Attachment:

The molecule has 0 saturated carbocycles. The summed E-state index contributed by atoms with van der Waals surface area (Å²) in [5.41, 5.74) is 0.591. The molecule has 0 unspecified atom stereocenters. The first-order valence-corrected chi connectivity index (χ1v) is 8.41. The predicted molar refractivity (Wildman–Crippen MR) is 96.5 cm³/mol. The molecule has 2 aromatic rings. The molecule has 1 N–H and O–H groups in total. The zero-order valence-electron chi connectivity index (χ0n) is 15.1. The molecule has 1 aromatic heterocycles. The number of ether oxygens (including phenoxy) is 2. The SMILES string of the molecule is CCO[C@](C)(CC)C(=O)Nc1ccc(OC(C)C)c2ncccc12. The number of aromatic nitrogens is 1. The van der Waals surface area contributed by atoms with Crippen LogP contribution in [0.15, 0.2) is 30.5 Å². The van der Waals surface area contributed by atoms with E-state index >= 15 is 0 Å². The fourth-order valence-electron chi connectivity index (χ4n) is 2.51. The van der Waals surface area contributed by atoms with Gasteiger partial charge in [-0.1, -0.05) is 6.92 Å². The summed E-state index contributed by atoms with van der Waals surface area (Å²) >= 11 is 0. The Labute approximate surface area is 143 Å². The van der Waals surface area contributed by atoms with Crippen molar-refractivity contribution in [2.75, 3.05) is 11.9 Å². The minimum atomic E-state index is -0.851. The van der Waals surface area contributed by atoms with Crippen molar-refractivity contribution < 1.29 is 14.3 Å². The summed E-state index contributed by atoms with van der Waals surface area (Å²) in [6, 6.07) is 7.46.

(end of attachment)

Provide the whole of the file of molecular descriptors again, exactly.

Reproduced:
The molecule has 0 saturated carbocycles. The summed E-state index contributed by atoms with van der Waals surface area (Å²) in [5.41, 5.74) is 0.591. The molecule has 0 unspecified atom stereocenters. The first-order valence-corrected chi connectivity index (χ1v) is 8.41. The predicted molar refractivity (Wildman–Crippen MR) is 96.5 cm³/mol. The molecule has 2 aromatic rings. The molecule has 1 N–H and O–H groups in total. The zero-order valence-electron chi connectivity index (χ0n) is 15.1. The molecule has 1 aromatic heterocycles. The number of ether oxygens (including phenoxy) is 2. The SMILES string of the molecule is CCO[C@](C)(CC)C(=O)Nc1ccc(OC(C)C)c2ncccc12. The number of aromatic nitrogens is 1. The van der Waals surface area contributed by atoms with Crippen LogP contribution in [0.15, 0.2) is 30.5 Å². The van der Waals surface area contributed by atoms with E-state index >= 15 is 0 Å². The fourth-order valence-electron chi connectivity index (χ4n) is 2.51. The van der Waals surface area contributed by atoms with Gasteiger partial charge in [-0.1, -0.05) is 6.92 Å². The summed E-state index contributed by atoms with van der Waals surface area (Å²) >= 11 is 0. The Labute approximate surface area is 143 Å². The van der Waals surface area contributed by atoms with Crippen molar-refractivity contribution in [2.75, 3.05) is 11.9 Å². The minimum atomic E-state index is -0.851. The van der Waals surface area contributed by atoms with Crippen molar-refractivity contribution < 1.29 is 14.3 Å². The summed E-state index contributed by atoms with van der Waals surface area (Å²) in [6, 6.07) is 7.46.